Monday, May 3, 2010

Always Wrap It Up And Make Sure To Leave Some Space At The Top


Look at that crystal clear sky on another beautiful morning at the farm.  Soon the fields are going to be filled with new and delicious plants, but for now we are still focusing in and around the greenhouse.  Although we had to cut our day short, there was plenty to help with and learn about in the time we had.

Not all plants are suited for high heat and humidity so during the daytime, while the sun's rays are strongest, the greenhouse roof will automatically open to provide proper ventilation.  

Now that we could breathe, it was time for some good old fashioned spinach bagging.  With the spring forging full steam ahead, veggies were growing at a rapid pace which meant there were more opportunities to harvest and in turn sell at market.  We learned that the farm would now be holding about three markets a week instead of the once a month that took place during the colder months.

This flavorful bin is full of Red Cardinal spinach, a delicious and colorful vegetable we had learned about a few weeks ago.  With mere hours before the market began, Sara had us packing up this freshly cut spinach.

Our job was to pack plastic bags with about half a pound of spinach.

We had to weigh them out and seal them, which I initially thought meant sucking out all of the air to keep them fresh.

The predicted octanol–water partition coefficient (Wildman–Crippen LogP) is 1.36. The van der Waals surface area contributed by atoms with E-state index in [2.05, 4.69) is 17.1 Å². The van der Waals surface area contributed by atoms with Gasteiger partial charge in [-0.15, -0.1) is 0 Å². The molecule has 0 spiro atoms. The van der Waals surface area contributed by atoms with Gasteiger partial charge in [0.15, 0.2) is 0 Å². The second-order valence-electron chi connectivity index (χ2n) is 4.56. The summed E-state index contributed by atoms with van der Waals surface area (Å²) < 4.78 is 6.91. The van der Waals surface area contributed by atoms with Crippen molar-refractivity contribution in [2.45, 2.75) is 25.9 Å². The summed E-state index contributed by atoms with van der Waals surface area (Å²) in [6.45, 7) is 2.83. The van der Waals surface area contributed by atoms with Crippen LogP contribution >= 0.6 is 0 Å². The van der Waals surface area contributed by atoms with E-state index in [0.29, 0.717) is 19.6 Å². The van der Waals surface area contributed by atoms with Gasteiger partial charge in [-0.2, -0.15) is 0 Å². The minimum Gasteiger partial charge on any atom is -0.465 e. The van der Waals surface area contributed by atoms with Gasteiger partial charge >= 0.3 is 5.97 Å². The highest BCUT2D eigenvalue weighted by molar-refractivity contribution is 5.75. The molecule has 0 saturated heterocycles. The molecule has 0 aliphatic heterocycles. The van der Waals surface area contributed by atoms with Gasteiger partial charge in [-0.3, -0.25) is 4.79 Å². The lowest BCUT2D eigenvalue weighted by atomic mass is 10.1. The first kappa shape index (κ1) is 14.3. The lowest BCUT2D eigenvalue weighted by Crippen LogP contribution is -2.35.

Surprisingly enough, different rules apply to a bag of spinach than to a bag of potato chips...who knew??  So air was actually needed to help keep the spinach fresh and prevent it from getting squashed against its fellow bagged brethren.

A good tip we picked up was to spin the bag around our index fingers twice to create a decent sized overlap which would lock in the air.

A double knot sealed in the freshness.

From here, the bags were placed in holding crates in two rows of four and stored in the cooler to prevent wilting until they were ready to sell at the market.

Once we had 4 or 5 crates ready and loaded in the cooler it was unfortunately time to leave, but not before we got to try some fantastic fresh radishes the Captain had been rinsing off.  

Seriously, this is not an apple.

So refreshing and tasty, but as I took a monster bite into this radish, gushing with flavor, I realized that it wasn't so long ago that I had no idea what a fresh radish tasted like.  If it wasn't for the farm, I don't think I would have ever known how good they, along with a wide variety of other vegetables, could taste.  After spending almost my entire life relying on mass-marketed supermarket vegetable selections, I am finally beginning to understand the powerful advantage of local food.  This continues to be a truly eye-opening experience to not only sow and watch these plants grow, but to taste the "fruits of our labor."


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